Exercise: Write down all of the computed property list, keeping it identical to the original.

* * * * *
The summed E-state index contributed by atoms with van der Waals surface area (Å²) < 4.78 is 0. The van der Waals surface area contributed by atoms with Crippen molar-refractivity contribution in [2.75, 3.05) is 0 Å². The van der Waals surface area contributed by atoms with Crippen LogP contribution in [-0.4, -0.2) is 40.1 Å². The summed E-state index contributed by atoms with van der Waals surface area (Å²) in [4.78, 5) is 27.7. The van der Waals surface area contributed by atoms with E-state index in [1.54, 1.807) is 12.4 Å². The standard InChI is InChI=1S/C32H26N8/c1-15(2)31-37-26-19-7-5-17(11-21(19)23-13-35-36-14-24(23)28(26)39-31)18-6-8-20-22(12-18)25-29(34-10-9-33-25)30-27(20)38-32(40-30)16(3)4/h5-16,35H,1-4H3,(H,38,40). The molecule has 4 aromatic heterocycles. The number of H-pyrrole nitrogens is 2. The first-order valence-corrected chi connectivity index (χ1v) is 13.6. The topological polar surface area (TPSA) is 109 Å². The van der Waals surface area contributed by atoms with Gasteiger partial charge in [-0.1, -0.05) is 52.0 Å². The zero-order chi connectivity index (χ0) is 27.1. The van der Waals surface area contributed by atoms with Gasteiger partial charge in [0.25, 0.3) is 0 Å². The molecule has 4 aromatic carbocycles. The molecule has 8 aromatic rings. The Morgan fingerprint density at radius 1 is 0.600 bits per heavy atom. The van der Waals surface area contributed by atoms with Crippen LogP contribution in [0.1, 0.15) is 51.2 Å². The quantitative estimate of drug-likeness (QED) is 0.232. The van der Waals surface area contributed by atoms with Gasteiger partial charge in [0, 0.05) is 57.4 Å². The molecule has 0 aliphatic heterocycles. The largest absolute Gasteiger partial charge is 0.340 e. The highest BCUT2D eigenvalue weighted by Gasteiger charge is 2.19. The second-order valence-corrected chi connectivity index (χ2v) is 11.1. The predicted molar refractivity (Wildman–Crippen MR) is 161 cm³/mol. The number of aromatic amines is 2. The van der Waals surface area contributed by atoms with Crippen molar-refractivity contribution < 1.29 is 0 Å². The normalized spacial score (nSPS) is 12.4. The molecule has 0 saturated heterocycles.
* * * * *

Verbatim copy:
The summed E-state index contributed by atoms with van der Waals surface area (Å²) < 4.78 is 0. The van der Waals surface area contributed by atoms with Crippen molar-refractivity contribution in [2.75, 3.05) is 0 Å². The van der Waals surface area contributed by atoms with Crippen LogP contribution in [-0.4, -0.2) is 40.1 Å². The summed E-state index contributed by atoms with van der Waals surface area (Å²) in [4.78, 5) is 27.7. The van der Waals surface area contributed by atoms with E-state index in [1.54, 1.807) is 12.4 Å². The standard InChI is InChI=1S/C32H26N8/c1-15(2)31-37-26-19-7-5-17(11-21(19)23-13-35-36-14-24(23)28(26)39-31)18-6-8-20-22(12-18)25-29(34-10-9-33-25)30-27(20)38-32(40-30)16(3)4/h5-16,35H,1-4H3,(H,38,40). The molecule has 4 aromatic heterocycles. The number of H-pyrrole nitrogens is 2. The first-order valence-corrected chi connectivity index (χ1v) is 13.6. The topological polar surface area (TPSA) is 109 Å². The van der Waals surface area contributed by atoms with Gasteiger partial charge in [-0.1, -0.05) is 52.0 Å². The zero-order chi connectivity index (χ0) is 27.1. The van der Waals surface area contributed by atoms with Gasteiger partial charge in [0.25, 0.3) is 0 Å². The molecule has 4 aromatic carbocycles. The molecule has 8 aromatic rings. The Morgan fingerprint density at radius 1 is 0.600 bits per heavy atom. The van der Waals surface area contributed by atoms with Crippen LogP contribution in [0.1, 0.15) is 51.2 Å². The quantitative estimate of drug-likeness (QED) is 0.232. The van der Waals surface area contributed by atoms with Gasteiger partial charge in [0, 0.05) is 57.4 Å². The molecule has 0 aliphatic heterocycles. The largest absolute Gasteiger partial charge is 0.340 e. The highest BCUT2D eigenvalue weighted by Gasteiger charge is 2.19. The second-order valence-corrected chi connectivity index (χ2v) is 11.1. The predicted molar refractivity (Wildman–Crippen MR) is 161 cm³/mol. The number of aromatic amines is 2. The van der Waals surface area contributed by atoms with Crippen molar-refractivity contribution < 1.29 is 0 Å². The normalized spacial score (nSPS) is 12.4. The molecule has 0 saturated heterocycles.